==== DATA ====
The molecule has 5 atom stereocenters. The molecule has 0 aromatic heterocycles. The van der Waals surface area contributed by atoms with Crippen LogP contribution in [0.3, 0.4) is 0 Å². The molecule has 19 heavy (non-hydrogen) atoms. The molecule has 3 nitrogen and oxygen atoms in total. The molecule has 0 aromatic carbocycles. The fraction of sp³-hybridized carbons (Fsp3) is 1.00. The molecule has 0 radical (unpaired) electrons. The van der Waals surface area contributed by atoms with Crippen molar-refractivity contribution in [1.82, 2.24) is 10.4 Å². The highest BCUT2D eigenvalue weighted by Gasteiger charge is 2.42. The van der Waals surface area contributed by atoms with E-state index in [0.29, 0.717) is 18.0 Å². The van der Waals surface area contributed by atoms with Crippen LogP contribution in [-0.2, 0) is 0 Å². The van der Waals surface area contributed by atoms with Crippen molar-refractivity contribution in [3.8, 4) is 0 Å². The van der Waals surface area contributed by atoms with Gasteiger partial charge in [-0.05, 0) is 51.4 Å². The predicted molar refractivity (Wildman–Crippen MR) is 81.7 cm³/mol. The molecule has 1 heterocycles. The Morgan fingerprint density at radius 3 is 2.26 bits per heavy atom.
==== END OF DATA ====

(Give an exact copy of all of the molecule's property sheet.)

The molecule has 5 atom stereocenters. The molecule has 0 aromatic heterocycles. The van der Waals surface area contributed by atoms with Crippen LogP contribution in [0.3, 0.4) is 0 Å². The molecule has 19 heavy (non-hydrogen) atoms. The molecule has 3 nitrogen and oxygen atoms in total. The molecule has 0 aromatic carbocycles. The fraction of sp³-hybridized carbons (Fsp3) is 1.00. The molecule has 0 radical (unpaired) electrons. The van der Waals surface area contributed by atoms with Crippen molar-refractivity contribution in [1.82, 2.24) is 10.4 Å². The highest BCUT2D eigenvalue weighted by Gasteiger charge is 2.42. The van der Waals surface area contributed by atoms with E-state index in [0.29, 0.717) is 18.0 Å². The van der Waals surface area contributed by atoms with Crippen LogP contribution in [-0.2, 0) is 0 Å². The van der Waals surface area contributed by atoms with Crippen molar-refractivity contribution in [3.8, 4) is 0 Å². The van der Waals surface area contributed by atoms with Gasteiger partial charge in [-0.05, 0) is 51.4 Å². The predicted molar refractivity (Wildman–Crippen MR) is 81.7 cm³/mol. The molecule has 1 heterocycles. The Morgan fingerprint density at radius 3 is 2.26 bits per heavy atom.